With that being said, if you are truly trying to find the balance of how much to spend and save each month, the 50/30/20 rule is a pretty good guideline to follow. I wouldn’t hit the panic button if you end up slightly deviating from it, but in general, it is one of the better formulas in my opinion.

So, what is the 50/30/20 rule? 50 percent of your monthly income would be spent on your needs. You need food, shelter, clothing, and utilities to survive. Again, there is some grey area on what is a “need” and what is a “want”.

30 percent of your monthly income would then go towards your wants. These items would include going out to eat, going to a movie, or maybe taking a weekend vacation to a beach house to get away. This is the area where you typically find most of your fun, but it’s also the category where you can actually trim your budget and save some spending if necessary.

The remaining 20 percent would be what you save. For my “savings” portion of this formula, I include my retirement, my investments, and what I put back for my kids’ 529 accounts each month. Some may argue that these aren’t true savings, but I just don’t make enough to hit these targets if I don’t do it this way.

Not to bend the rules, but my recommendation would be to look at this like an 80/20 rule. Spend 80 percent of what you make and put away 20 percent in some way or fashion. Again, I’m not saying if you make $5,000 a month you need to put $1,000 in savings, that would be a huge stretch. But if $400 is going to retirement, $400 towards 529 savings and $200 to your savings is occurring every month, you could make the argument you are saving 20 percent of your income.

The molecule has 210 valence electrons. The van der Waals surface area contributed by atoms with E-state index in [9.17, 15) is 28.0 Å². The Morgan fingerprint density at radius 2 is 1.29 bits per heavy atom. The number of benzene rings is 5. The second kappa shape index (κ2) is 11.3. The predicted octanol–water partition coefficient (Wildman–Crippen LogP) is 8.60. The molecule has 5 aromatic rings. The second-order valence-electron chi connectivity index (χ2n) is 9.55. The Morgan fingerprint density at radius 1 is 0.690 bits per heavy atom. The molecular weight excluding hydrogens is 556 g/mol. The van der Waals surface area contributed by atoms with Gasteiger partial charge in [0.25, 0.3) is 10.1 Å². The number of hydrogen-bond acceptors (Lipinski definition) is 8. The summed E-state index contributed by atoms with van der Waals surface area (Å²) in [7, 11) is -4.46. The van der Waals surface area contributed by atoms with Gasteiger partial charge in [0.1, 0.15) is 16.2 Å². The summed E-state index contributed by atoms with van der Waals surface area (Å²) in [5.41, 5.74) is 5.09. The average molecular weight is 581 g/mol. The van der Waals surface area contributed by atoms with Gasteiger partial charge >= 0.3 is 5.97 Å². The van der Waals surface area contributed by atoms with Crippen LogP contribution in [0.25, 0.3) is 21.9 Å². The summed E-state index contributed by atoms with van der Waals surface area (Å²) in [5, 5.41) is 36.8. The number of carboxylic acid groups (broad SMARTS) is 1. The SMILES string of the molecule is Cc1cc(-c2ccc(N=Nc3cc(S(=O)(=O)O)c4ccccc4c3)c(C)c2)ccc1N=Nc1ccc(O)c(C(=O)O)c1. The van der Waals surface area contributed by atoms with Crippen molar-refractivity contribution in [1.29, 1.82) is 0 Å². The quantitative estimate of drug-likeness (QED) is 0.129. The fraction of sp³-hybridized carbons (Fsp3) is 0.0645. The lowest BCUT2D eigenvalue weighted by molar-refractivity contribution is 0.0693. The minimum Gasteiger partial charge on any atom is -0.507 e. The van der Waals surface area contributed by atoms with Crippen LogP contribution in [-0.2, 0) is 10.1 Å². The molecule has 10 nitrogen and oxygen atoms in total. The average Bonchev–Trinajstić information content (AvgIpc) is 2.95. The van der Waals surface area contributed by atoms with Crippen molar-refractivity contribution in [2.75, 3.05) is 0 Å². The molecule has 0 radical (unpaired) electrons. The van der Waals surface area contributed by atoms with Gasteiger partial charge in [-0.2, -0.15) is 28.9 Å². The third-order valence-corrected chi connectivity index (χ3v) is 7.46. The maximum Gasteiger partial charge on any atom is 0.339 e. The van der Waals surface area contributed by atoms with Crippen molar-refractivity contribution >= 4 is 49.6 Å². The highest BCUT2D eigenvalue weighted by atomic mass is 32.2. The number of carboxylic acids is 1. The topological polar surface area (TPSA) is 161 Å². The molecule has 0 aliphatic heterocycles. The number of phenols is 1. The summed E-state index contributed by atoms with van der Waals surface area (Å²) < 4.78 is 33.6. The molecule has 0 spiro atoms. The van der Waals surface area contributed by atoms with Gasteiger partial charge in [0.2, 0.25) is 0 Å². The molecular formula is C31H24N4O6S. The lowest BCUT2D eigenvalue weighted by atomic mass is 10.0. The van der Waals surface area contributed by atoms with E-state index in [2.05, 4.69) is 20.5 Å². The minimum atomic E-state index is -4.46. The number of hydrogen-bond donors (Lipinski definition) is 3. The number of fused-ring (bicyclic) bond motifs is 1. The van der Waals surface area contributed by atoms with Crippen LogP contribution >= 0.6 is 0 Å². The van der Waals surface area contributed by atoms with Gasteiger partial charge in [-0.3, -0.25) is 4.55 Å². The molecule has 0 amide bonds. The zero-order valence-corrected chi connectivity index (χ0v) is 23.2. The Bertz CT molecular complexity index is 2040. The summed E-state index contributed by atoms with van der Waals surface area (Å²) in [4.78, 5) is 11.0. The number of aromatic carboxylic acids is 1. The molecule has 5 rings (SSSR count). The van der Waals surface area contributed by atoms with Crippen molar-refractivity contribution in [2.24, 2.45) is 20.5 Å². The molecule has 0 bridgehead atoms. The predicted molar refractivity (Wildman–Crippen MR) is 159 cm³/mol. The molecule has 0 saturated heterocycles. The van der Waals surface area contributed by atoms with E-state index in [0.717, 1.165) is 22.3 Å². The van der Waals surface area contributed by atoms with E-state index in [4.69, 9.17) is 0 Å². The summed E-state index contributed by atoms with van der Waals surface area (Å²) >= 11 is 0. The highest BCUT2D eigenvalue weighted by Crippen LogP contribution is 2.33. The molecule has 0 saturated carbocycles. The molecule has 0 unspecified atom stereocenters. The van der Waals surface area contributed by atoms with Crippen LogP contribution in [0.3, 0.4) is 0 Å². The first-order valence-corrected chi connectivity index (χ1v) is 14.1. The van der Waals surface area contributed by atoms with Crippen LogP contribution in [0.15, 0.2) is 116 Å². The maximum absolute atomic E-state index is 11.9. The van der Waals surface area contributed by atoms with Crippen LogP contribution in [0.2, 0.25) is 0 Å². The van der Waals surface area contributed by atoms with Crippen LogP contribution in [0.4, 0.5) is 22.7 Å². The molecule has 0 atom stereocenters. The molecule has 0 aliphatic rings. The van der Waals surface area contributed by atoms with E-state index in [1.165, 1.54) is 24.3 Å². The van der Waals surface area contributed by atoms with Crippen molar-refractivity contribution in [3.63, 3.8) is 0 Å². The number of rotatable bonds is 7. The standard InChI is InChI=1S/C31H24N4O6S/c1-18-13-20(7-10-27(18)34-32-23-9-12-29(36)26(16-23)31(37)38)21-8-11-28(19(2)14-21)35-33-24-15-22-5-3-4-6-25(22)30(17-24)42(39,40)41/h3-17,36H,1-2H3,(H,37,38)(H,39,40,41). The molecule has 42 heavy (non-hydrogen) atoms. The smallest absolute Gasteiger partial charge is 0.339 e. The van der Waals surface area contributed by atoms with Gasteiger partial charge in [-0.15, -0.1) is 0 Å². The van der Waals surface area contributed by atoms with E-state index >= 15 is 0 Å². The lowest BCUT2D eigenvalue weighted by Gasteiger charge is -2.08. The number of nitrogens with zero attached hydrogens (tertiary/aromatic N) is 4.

Again, not a coincidence that trying to follow the 50/30/20 rule will help you create a better budget, and creating a budget will help you meet the goals that you have created for yourself.

Find a Wealth Advisor you Trust:

There are a lot of folks my age (early to mid-30s) who no longer want to work with a wealth advisor when it comes to long-term planning. I agree you can do it all yourself easily enough, but for such a limited cost, I will always recommend at least having an expert look under the hood.

When it comes to your future and making sure you are able to retire, you can’t be too cautious. No one wants to be working until they are 80 years old because they have to. When you start looking at long-term goals and have much to spend and save each month, you want to make sure you get this one right.

I have run so many of the retirement projections and I never want it to come back and tell me that I’m going to be short of my goal. It’s extremely important to me to live a comfortable life now, but I do want to enjoy the later years in life and that plan doesn’t include working to keep things afloat.

Once I’m done working, I know I plan to travel as much as possible and don’t want to be hindered financially. Because of that, I have chosen to increase my savings now at a younger age to make sure I have plenty of money when I do retire.

I get it, not everyone has that luxury to save a bunch of money now and that is fine. As long as you are taking the time to at least think about it, you are well ahead of the game. Finding the balance between how much to spend and save will be one of the biggest challenges you will face throughout your life. There will be times that saving will be easy, and times when you feel like you have overspent for three months straight.

Set your goals, follow your budget, and meet consistently with a wealth advisor and the decision on how much to spend and save will be much easier.